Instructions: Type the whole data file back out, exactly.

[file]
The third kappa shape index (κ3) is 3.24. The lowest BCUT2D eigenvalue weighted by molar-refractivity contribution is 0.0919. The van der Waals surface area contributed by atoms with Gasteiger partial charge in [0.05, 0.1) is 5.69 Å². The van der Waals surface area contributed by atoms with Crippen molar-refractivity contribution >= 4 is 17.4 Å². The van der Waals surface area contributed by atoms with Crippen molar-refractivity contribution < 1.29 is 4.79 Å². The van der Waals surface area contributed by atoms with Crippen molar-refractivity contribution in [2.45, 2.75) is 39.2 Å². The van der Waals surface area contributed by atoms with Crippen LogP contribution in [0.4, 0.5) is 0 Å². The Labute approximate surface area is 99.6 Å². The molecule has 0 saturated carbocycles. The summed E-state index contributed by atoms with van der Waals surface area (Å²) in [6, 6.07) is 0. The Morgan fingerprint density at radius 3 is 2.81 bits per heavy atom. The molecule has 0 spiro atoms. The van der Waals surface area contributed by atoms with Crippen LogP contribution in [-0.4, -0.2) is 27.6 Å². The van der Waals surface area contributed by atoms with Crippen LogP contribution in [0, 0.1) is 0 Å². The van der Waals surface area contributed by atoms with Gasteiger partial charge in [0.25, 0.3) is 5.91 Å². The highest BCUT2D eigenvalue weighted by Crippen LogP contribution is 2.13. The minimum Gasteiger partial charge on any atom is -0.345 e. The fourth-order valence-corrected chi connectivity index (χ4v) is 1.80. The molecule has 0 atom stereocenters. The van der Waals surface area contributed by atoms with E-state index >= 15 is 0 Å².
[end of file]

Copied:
The third kappa shape index (κ3) is 3.24. The lowest BCUT2D eigenvalue weighted by molar-refractivity contribution is 0.0919. The van der Waals surface area contributed by atoms with Gasteiger partial charge in [0.05, 0.1) is 5.69 Å². The van der Waals surface area contributed by atoms with Crippen molar-refractivity contribution >= 4 is 17.4 Å². The van der Waals surface area contributed by atoms with Crippen molar-refractivity contribution < 1.29 is 4.79 Å². The van der Waals surface area contributed by atoms with Crippen molar-refractivity contribution in [2.45, 2.75) is 39.2 Å². The van der Waals surface area contributed by atoms with Crippen LogP contribution in [0.4, 0.5) is 0 Å². The Labute approximate surface area is 99.6 Å². The molecule has 0 saturated carbocycles. The summed E-state index contributed by atoms with van der Waals surface area (Å²) in [6, 6.07) is 0. The Morgan fingerprint density at radius 3 is 2.81 bits per heavy atom. The molecule has 0 spiro atoms. The van der Waals surface area contributed by atoms with Crippen LogP contribution in [-0.4, -0.2) is 27.6 Å². The van der Waals surface area contributed by atoms with Crippen LogP contribution in [0, 0.1) is 0 Å². The van der Waals surface area contributed by atoms with Gasteiger partial charge in [0.25, 0.3) is 5.91 Å². The highest BCUT2D eigenvalue weighted by Crippen LogP contribution is 2.13. The minimum Gasteiger partial charge on any atom is -0.345 e. The fourth-order valence-corrected chi connectivity index (χ4v) is 1.80. The molecule has 0 atom stereocenters. The van der Waals surface area contributed by atoms with E-state index >= 15 is 0 Å².